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19 May 2011

Gout and about

"The king of diseases and the disease of kings"

After a fun weekend with a rolling roster of visitors to Kratie I noticed a dull throbbing pain in the big toe of my right foot.  By Monday night it was strong enough to make it difficult to sleep.  It felt like I might have broken my toe but there wasn't any incident or event that would have caused this.  Luckily I was already heading to Phnom Penh on business so booked to see the doctor on Wednesday morning.

A blood test and an Xray later I was diagnosed with gout, the so called rich man's affliction because of its association with overweight men who drink a lot of booze.  (One great thing about Google/Wikipedia is the wealth of information you can get within seconds on health problems.)

Accounts of the condition go back to the ancient Greeks and, in 1683, Thomas Sydenham wrote:
"Gouty patients are, generally, either old men, or men who have so worn themselves out in youth as to have brought on a premature old age."
There is therefore the possibility that the heady days (or nights) in my 20s have now bitten back (on the toe!) with a vengeance.  There is also a curious subscript which is that in my (much much) younger years some friends and family nicknamed me Grand-dad because of some of my old-aged habits, one being my propensity to sleep at any opportunity... That said, 32 years of age does seem a bit young for this type of thing.

Two bits of good news are that it is curable with some drugs and plenty of water, and that I now join a rather illustrious group of historical figures who also suffered from this condition, to name a few: Alexander the Great; Charlemagne; Henry VIII; Queen Anne; Christopher Columbus; Nostradamus; Leonardo da Vinci; John Milton; Isaac Newton; Alfred Lord Tennyson; Thomas Jefferson; Benjamin Franklin.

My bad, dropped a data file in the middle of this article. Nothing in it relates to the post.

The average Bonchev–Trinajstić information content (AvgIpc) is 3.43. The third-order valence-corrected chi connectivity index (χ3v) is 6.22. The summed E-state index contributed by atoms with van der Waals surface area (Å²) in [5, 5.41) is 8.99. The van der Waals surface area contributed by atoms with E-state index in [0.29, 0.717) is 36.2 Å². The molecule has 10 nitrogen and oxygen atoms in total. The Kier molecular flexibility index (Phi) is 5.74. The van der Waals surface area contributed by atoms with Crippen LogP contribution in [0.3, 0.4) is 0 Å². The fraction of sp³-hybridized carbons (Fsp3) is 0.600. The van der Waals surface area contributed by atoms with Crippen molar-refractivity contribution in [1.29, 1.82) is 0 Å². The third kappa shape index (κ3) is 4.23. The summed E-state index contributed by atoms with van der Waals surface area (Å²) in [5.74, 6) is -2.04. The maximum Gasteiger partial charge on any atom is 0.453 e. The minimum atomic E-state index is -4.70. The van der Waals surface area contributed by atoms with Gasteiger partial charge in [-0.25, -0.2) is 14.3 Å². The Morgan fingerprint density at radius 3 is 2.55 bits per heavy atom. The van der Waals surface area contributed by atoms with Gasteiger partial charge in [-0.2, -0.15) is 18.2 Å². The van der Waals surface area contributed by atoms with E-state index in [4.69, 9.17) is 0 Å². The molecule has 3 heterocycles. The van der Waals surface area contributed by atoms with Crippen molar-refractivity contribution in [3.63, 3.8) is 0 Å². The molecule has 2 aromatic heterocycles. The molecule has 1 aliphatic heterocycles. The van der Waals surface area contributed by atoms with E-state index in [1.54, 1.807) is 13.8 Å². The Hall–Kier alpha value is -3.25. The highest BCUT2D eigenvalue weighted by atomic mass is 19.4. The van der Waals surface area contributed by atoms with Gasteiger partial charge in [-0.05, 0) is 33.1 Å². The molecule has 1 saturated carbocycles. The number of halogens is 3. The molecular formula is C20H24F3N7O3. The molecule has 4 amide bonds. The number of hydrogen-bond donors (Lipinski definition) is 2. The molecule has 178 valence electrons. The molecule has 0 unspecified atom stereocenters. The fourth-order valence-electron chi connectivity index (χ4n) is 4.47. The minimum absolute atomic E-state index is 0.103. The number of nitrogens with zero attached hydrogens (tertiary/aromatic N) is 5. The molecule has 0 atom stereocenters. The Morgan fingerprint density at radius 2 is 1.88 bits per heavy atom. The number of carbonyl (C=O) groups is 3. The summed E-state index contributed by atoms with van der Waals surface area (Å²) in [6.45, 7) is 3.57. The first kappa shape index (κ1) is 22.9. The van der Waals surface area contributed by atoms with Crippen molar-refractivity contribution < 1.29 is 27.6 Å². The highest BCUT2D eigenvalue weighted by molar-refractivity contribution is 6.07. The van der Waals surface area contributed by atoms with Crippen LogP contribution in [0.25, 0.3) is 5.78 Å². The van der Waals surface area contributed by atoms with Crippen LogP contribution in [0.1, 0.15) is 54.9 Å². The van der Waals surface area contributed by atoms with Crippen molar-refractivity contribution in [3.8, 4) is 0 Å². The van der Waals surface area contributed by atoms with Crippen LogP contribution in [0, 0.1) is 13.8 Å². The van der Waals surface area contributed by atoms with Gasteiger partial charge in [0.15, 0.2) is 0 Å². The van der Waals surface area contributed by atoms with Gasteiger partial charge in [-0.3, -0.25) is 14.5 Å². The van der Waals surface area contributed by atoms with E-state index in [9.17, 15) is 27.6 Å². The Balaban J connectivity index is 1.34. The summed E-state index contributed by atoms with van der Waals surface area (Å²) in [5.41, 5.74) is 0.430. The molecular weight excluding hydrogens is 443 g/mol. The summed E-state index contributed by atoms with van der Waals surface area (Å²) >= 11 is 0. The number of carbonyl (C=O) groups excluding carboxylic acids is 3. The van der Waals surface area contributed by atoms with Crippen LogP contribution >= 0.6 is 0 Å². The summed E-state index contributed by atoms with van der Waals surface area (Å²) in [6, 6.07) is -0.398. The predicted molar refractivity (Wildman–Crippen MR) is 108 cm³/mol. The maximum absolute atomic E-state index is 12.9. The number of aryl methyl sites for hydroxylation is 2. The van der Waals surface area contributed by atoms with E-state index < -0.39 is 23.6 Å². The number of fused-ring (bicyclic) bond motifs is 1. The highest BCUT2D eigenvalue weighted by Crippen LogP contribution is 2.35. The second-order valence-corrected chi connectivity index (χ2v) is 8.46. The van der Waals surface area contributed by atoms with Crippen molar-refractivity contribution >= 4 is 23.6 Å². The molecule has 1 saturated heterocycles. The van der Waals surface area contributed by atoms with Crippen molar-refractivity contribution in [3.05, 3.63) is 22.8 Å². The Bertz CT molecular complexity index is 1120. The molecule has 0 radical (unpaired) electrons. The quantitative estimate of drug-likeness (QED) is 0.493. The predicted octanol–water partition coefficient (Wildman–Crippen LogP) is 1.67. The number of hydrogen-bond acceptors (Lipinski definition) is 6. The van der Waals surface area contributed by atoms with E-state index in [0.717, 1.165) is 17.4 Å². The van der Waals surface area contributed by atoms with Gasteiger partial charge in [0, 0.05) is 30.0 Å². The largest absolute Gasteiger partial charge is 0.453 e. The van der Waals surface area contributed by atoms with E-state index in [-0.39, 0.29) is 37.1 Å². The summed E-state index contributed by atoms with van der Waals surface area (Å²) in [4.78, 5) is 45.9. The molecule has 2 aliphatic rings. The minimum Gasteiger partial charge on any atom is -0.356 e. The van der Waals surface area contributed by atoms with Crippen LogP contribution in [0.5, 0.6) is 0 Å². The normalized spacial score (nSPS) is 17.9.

I'll end with some more from Thomas Sydenham, a description of the symptoms, but, I must confess, slightly more severe than my current episode:
"The victim goes to bed and sleeps in good health. About two o'clock in the morning he is awakened by a severe pain in the great toe; more rarely in the heel, ankle or instep. The pain is like that of a dislocation, and yet parts feel as if cold water were poured over them. Then follows chills and shivers, and a little fever... The night is passed in torture, sleeplessness, turning the part affected, and perpetual change of posture; the tossing about of body being as incessant as the pain of the tortured joint, and being worse as the fit comes on..."


  1. now that's elite group you have joined. clearly your rock n'roll live style has caught up with you.

  2. Do you think that drinking to numb the pain is worth the risk of future attacks?